The Marshall Liberal Government has today announced South Australia will join the National Redress Scheme to provide financial and therapeutic support for people who were sexually abused as children in government institutions.
“Joining the National Redress Scheme is an important step in the State Government taking responsibility for and helping to heal the pain caused by the sexual abuse of children in government institutions,” said Premier Steven Marshall.
“Nothing can undo the inexcusable abuse that survivors experienced as children, but we can acknowledge what they have been through and provide financial compensation and emotional support.”
Attorney-General Vickie Chapman said the move would ensure South Australia joined other states and territories in recognising the importance of a nationally consistent approach to the devastating impact of institutional child sexual abuse.
“By opting in to this scheme, the Government of South Australia is working to ensure financial support and counselling is available to those people who suffered unthinkable abuse in government and private institutions,” she said.
Ms Chapman said that the Government was working to develop the practical arrangements needed to implement the scheme in South Australia.
The Federal laws governing the scheme are due to come into effect from 1 July 2018.
South Australia will require state-based legislation to be passed which adopts the national scheme and administrative arrangements to be put in place to allow the scheme to operate at a state level.
The passage of state legislation will pave the way for South Australian private institutions to formally opt-in to the national scheme.
“We will continue to work with the Commonwealth on arrangements between the State and Federal Government that will enable South Australian survivors of child sex abuse to access the scheme,” said Ms Chapman.
“The scheme is complex to implement because it requires identification of all potentially relevant institutions and their records, including those which may have ceased operation many decades ago.
“At this stage we anticipate it could take up to 12 months to finalise all arrangements, including engaging with service providers and stakeholders about implementation at a local level.”
Ms Chapman said the Government is still accepting applications for the existing South Australian ex-gratia payment scheme while details of the commencement of the national redress scheme in this state were being finalised.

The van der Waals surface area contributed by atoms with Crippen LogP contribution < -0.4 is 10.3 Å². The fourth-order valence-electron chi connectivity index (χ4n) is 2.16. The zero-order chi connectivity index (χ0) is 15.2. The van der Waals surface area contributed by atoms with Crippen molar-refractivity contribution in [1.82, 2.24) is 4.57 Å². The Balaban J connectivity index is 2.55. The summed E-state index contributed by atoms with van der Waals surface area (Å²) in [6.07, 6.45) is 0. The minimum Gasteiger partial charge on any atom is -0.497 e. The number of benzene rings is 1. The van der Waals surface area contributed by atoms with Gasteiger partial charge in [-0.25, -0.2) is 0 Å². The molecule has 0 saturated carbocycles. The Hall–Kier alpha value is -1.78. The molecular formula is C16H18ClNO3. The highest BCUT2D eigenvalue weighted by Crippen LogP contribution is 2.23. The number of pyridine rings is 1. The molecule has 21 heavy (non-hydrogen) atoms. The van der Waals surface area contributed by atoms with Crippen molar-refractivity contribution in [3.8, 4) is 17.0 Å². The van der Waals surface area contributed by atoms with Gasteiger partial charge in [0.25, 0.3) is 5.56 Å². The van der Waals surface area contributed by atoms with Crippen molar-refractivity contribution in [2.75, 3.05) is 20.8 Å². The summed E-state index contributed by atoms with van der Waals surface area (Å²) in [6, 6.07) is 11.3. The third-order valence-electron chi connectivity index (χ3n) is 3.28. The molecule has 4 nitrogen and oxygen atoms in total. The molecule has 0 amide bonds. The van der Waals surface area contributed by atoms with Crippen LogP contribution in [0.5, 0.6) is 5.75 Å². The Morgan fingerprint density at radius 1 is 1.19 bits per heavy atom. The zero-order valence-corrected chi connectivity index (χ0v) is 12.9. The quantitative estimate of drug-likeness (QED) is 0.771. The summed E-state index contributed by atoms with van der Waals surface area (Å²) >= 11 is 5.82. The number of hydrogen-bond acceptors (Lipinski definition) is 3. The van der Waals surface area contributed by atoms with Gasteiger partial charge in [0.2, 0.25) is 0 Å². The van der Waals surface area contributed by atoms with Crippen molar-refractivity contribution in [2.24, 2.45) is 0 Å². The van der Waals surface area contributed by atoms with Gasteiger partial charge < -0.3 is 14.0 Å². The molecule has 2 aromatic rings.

She said she hoped religious, charity and non-Government organisations would follow the State Government’s lead and publicly commit to join the national redress scheme as soon as possible.
“As we all know abuse was not limited to government-run facilities,” said Ms Chapman.
“Non-government institutions in which children were sexually abused should take responsibility for their failures and participate in this scheme.
“The State Government will provide the legislative ability for them to do so – but I encourage all private institutions in the meantime to indicate their intention to participate in the scheme to provide survivors with the comfort that they will soon be able to access the support that the national redress scheme aims to provide.”
• The Royal Commission into Institutional Responses to Child Sexual Abuse recommended the establishment of a national redress scheme (the Scheme) for survivors of institutional child sexual abuse in its Redress and Civil Litigation report released in September 2015. The Australian Government is leading the development of the Scheme in which States and non-government institutions (NGIs) are invited to participate.
• The Scheme adds to existing ex gratia payments provided by the SA Government following the Mullighan enquiry, and the Liberal Government’s commitment to introduce legislation removing the time limits for victims of child sexual abuse to claim civil remedies.
• The Scheme will be centrally administered by the Federal Department for Social Services (DSS). Applicants found by DSS to be eligible for redress under the Scheme will be entitled to:
o a monetary payment of up to $150,000
o counselling and psychological care consistent with minimum standards, and
o a ‘direct personal response’ from the relevant responsible institution consistent with minimum standards.
• Modelling commissioned by DSS has estimated the cost to the South Australian government of full Scheme participation to be $146 million (based on an estimated 1,690 eligible applicants abused within SA government institutions)
• AGD has advised 491 individuals in total have contacted the Crown Solicitor’s Office in relation to a claim for sexual abuse in state care (not all have commenced legal action).
• State governments will also assume ‘funder of last resort’ responsibilities where jointly responsible institutions are unable to pay redress due to insolvency or having ceased operation.
• The Scheme requires a constitutional referral of legislative powers from each State (which requires State legislation to be prepared and passed).